BY MARK W. HENDRICKSON
President Joe Biden’s proposed 2023 federal budget, which calls for a gargantuan outlay of $5.8 trillion, includes plans for a new kind of tax on the wealth of the rich. The official party line of Team Biden is that such a tax will be “fair” and “efficient.” That is some of the most cynical political spin I ever have encountered. The proposed wealth tax would be anything but fair and efficient.
Collectively, our country has made great progress in reducing discrimination against individuals due to race, gender, sexual preference, etc. The glaring exception is that progressives insist on discriminating against “the rich.”
They rationalize this kind of discrimination by saying that it is based not on who a person is, but what a person has. They say it is “unfair” that some people accumulate so much wealth. But when one considers how the typical billionaire amassed his fortune—in service to others, supplying them with the goods and services that they value—then really the progressives are saying it is “unfair” for some individuals to provide so much more for their fellow man. Bizarre, isn’t it?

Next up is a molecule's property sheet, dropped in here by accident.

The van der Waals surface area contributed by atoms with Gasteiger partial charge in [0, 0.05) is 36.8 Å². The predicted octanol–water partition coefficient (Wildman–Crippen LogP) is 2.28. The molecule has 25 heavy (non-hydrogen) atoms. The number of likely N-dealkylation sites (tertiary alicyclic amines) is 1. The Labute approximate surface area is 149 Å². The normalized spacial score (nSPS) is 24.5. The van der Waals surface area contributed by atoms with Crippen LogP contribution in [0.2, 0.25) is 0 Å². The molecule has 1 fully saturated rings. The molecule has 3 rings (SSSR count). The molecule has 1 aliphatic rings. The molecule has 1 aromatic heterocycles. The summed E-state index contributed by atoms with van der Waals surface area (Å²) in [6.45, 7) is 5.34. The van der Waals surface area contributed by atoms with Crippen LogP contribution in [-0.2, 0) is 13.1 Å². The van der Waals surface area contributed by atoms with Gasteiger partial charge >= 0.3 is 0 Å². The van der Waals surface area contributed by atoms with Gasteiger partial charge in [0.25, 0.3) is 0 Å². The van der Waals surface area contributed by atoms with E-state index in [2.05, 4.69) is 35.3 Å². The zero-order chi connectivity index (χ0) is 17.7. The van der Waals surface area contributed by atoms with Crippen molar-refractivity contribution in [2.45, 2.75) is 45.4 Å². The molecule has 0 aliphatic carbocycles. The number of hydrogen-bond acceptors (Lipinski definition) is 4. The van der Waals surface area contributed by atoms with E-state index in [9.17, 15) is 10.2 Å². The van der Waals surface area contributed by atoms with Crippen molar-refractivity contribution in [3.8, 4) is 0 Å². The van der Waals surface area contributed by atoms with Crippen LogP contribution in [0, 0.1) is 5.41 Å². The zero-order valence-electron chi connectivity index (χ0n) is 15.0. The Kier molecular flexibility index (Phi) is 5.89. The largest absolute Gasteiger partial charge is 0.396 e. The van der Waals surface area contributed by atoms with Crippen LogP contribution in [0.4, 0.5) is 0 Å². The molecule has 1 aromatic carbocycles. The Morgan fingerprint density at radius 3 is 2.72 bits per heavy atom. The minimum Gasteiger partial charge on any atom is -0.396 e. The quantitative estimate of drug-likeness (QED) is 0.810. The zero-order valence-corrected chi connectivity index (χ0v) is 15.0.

They are also saying that people who have earned large fortunes, but have not spent those fortunes on various luxuries and self-indulgences, deserve to be subjected to special additional taxes. But by maintaining their wealth in the form of capital as part of the vast capital pool that undergirds our prodigious productive capacities, rich people are benefiting the rest of us. To target wealthy savers with discriminatory taxes as if they were lowly miscreants rather than society’s economic benefactors is perverse.
The proponents of a wealth tax think it is “unfair” that many wealthy people decide not to sell their investments and so avoid paying a tax on the resulting capital gains. The tax-raising clique objects to any behavior that deprives the government of revenue, as if the citizen has an obligation to manage his affairs to maximize his tax bill.